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Can someone show what the trajectory of an object falling on a "pancake-shape" Earth would be, according to the gravitation law? Also if Earth is flat but not infinite, it must have edges. Since nobody has found any "edges" on Earth, if the Earth is flat, either it must be infinite in all directions (easy to disprove), or it has a very special shape with a surface that only has one side, like a Klein bottle (see picture) so that edges do not exist. But even if this was the case (I am joking here) how would gravitation work on such a planet? Anyone interested in doing simulations or solve the differential equations, to show the trajectory of an object falling on a pancake or Klein bottle, assuming the only force at play is gravitation?

By the way, and this is a bit more difficult to disprove, there are still people who believe that Earth, despite being a sphere, is shallow, with a big empty hole inside. Even fewer people believe that depending on where you are in the universe, gravitation could be negative or positive. 

Do you know other myths about how our universe is structured?

Klein Bottle

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You can rule out the Klein bottle; first, it is not flat; second, in a 3d space it is self-piercing, which would be hard not to notice.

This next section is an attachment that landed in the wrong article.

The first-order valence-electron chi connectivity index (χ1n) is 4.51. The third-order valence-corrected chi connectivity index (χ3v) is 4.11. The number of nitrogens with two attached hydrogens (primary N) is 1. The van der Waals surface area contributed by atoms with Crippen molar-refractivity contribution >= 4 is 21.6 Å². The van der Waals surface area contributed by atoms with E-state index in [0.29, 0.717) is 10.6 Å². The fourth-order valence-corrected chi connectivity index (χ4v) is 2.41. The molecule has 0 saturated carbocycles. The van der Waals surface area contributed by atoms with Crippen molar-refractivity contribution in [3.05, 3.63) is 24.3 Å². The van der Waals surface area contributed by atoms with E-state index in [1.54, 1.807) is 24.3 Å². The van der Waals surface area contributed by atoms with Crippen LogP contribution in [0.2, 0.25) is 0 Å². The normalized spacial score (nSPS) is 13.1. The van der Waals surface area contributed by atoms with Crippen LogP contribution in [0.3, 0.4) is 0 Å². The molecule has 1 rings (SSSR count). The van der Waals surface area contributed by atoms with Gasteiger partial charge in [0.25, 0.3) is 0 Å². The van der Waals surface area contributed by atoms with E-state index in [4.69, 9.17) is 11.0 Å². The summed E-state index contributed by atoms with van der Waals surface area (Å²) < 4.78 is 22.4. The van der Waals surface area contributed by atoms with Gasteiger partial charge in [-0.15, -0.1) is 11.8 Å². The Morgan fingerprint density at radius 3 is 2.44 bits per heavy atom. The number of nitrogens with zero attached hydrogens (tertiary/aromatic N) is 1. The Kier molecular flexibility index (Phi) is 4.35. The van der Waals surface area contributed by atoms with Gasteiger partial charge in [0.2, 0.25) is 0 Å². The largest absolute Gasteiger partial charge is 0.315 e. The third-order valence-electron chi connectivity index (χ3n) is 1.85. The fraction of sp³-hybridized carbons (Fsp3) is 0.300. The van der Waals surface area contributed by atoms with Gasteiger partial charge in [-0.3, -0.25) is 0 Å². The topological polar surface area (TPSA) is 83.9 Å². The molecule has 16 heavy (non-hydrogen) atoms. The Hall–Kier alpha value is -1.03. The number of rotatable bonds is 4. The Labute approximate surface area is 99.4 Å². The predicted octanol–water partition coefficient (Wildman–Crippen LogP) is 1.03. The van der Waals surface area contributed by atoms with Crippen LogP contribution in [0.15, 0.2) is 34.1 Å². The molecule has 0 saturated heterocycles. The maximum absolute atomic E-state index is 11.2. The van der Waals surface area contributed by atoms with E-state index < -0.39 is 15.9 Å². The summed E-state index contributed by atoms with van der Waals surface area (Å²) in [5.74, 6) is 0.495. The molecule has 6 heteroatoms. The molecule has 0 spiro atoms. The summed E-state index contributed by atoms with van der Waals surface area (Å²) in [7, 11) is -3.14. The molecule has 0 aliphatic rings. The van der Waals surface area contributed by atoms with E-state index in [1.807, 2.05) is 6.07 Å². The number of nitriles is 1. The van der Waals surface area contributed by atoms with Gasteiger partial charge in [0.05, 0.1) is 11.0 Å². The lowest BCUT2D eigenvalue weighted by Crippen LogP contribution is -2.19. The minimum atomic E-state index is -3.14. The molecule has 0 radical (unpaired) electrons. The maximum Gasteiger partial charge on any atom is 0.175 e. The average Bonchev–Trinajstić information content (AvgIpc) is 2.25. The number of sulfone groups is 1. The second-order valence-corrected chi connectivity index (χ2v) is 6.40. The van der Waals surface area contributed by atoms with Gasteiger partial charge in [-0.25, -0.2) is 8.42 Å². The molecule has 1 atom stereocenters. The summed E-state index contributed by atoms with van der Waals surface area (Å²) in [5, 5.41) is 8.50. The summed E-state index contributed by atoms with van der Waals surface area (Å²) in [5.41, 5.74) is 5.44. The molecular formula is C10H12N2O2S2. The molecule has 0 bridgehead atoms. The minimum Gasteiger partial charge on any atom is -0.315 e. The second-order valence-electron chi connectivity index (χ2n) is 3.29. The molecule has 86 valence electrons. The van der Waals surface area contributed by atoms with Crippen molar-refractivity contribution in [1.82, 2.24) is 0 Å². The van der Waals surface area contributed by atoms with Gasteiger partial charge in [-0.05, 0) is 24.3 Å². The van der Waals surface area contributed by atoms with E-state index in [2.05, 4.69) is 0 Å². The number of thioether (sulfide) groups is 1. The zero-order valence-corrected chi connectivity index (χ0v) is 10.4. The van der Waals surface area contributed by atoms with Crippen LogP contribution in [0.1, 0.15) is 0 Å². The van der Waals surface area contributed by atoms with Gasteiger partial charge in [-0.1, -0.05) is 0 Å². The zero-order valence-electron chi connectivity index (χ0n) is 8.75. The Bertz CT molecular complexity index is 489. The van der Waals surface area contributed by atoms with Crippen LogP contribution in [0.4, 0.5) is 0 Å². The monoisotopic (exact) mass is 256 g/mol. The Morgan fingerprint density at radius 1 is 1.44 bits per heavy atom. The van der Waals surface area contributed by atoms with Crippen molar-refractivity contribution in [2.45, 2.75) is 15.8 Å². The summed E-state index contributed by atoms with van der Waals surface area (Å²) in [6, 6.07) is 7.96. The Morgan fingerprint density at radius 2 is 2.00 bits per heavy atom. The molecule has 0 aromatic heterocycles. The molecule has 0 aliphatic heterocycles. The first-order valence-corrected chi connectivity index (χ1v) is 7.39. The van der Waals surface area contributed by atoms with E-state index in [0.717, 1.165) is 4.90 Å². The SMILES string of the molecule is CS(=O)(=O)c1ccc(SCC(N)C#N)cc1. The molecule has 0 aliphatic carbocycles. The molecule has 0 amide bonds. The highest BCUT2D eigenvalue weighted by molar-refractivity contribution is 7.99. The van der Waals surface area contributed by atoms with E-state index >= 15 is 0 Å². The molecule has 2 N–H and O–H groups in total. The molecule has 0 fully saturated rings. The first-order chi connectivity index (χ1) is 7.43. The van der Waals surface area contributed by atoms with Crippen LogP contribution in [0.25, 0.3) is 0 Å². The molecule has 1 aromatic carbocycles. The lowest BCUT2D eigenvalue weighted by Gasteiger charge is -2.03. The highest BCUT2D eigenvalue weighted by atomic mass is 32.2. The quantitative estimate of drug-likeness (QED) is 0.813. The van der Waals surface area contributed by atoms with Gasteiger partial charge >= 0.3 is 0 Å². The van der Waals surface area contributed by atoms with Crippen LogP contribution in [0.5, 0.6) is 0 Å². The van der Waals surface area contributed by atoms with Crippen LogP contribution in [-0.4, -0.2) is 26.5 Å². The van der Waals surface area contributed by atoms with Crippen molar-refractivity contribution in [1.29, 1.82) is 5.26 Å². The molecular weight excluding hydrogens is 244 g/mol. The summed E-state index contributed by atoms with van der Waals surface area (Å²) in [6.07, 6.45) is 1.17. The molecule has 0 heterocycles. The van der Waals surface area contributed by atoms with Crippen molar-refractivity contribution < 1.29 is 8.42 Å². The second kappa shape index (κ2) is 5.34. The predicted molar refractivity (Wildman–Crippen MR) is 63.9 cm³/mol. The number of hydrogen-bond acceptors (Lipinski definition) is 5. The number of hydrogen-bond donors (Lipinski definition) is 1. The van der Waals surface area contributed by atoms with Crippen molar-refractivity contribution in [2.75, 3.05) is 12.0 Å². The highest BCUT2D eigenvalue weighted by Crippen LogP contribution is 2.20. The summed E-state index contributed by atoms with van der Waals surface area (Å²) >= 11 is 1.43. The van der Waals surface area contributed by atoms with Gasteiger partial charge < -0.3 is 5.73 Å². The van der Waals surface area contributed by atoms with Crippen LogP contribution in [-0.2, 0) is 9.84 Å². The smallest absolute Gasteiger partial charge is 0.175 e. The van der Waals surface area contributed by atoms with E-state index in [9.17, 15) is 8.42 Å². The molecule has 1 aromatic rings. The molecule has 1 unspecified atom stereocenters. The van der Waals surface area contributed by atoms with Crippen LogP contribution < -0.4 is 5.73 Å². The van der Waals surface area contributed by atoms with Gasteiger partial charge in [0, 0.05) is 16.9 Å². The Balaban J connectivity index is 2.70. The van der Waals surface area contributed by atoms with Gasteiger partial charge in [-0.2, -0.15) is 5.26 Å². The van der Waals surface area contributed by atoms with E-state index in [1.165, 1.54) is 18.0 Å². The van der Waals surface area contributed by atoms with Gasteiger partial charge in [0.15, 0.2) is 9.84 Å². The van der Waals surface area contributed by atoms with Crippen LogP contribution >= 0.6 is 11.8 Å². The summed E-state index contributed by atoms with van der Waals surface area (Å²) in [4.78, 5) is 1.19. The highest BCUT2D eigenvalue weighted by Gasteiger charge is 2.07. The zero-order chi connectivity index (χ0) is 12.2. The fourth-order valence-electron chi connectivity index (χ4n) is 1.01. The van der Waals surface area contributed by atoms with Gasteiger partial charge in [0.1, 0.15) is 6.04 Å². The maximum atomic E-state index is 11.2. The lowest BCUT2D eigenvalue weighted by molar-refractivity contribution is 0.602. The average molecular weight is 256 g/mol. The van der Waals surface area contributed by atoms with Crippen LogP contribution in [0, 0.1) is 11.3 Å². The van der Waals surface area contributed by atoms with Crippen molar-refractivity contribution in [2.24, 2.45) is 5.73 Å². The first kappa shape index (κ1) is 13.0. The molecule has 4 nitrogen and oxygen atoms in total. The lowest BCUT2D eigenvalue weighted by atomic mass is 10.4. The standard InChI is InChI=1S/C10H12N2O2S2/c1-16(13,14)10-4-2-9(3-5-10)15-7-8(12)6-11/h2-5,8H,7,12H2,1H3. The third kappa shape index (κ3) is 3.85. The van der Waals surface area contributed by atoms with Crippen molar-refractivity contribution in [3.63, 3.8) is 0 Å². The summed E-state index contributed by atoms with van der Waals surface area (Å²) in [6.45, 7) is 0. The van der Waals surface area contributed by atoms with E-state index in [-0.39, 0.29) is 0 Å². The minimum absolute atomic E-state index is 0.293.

A better option is to propose that the Earth is flat and finite, but it spins so fast that the periphery of the disc moves almost at the speed of light, making getting there infinitely hard. 

I found a Stack Exchange question that presents the math for a cylindrical object's gravitational attraction:

https://physics.stackexchange.com/questions/382574/gravitational-fo...

The "pancake" shape would fit this formula, being an extremely oblate cylinder.

I'd offer more than just the link, but pure math (beyond 2nd-semester calc) was always a weak spot for me.

There are some obvious areas in which the flat earth hypothesis falls apart and which have been known since ancient times, and which are readily verifiable by lay observers:

1.  The phenomenon of the horizon.  Even over "flat" terrain (such as wide bodies of water), one can only see so far.  And instead of objects simply becoming smaller and smaller as distance increases until they are no longer visible, they appear to sink below the horizon, even when viewed in a telescope.  Unless the speed of light were much slower than is generally supposed (which would open up a completely different can of worms), one should be able to look all the way across even the widest oceans, were the earth flat.